Middle East

Iran’s nuclear weapons program never really slowed down

Written by Dr. Raphael Ofek

Samples collected by the International Atomic Energy Agency (IAEA) at two Iranian sites where Tehran has not reported any nuclear activity showed traces of radioactivity. Although the IAEA refrained from naming the sites in its quarterly report of June 5, 2020, they were identified last year by the Institute for Science and International Security (ISIS) in Washington. The identification was based on information extracted from the Iranian nuclear archive smuggled out of Tehran and into Israel in January 2018.

The first site visited by IAEA inspectors in August 2020 was a pilot plant for uranium conversion, with an emphasis on the production of UF6 (uranium hexafluoride, a uranium compound which, in its gaseous phase, enables the enrichment of uranium by centrifuges). This site, located about 47 miles southeast of Tehran, operated under the aegis of the Amad military nuclear program. In documents from the Iranian nuclear archive, this location is referred to as the “Tehran Site.” The facility was dismantled in 2004.

The other site was Marivan, located near the town of Abadeh in central Iran. This facility, also part of the Amad program, was designed to conduct “cold tests” of nuclear weapons (that is, to simulate the activation of a nuclear explosive device using natural uranium rather than weapons-grade uranium). This included operating a multipoint explosive system for the activation of a nuclear weapon, as well as the development of its neutron initiator.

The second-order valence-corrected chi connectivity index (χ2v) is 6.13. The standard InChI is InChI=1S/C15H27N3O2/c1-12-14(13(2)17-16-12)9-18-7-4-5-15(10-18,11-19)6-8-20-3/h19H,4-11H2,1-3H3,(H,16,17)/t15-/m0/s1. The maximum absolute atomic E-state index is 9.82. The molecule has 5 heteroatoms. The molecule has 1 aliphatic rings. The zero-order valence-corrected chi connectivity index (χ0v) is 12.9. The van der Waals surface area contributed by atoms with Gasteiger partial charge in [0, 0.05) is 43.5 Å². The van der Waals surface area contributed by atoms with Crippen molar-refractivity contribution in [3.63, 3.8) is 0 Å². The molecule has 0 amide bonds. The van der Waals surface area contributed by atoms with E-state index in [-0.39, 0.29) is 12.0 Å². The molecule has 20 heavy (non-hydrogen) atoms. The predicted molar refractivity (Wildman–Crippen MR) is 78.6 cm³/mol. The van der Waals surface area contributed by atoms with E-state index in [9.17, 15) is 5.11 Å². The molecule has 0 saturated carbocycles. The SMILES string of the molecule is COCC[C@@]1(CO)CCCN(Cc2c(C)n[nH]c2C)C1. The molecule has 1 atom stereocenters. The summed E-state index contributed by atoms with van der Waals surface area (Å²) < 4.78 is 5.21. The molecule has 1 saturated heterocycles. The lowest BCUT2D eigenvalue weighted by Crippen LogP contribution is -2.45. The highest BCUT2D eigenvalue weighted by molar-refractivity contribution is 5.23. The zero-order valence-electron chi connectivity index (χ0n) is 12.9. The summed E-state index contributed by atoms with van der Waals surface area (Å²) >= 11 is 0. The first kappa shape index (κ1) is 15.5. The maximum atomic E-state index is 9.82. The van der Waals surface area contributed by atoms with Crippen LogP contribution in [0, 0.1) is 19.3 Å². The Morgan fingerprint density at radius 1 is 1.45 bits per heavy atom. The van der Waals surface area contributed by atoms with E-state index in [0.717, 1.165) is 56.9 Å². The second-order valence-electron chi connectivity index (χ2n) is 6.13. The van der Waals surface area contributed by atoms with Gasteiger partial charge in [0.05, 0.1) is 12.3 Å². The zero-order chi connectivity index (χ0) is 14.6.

According to satellite imagery published by ISIS, Iran razed part of the Marivan facility in July 2019, more than a year before they allowed IAEA inspectors access to it. It is likely that this was done to prevent exposure to nuclear activities that had taken place there in the past. This was not the first time the Islamic regime had razed nuclear sites: it did so at the Lavizan-Shian facility in Tehran in 2004 and the Parchin facility in 2012.

It is possible that the traces of radioactive materials found in samples taken by IAEA inspectors in August 2020 indicate renewed efforts to develop a neutron initiator for nuclear weapons previously conducted at the Marivan site.

Read more at Israel Hayom

About the author

Dr. Raphael Ofek

Lt. Col. (res.) Dr. Raphael Ofek, a research associate at the Begin–Sadat Center for Strategic Studies, is an expert in the field of nuclear physics and technology who served as a senior analyst in the Israeli intelligence community.

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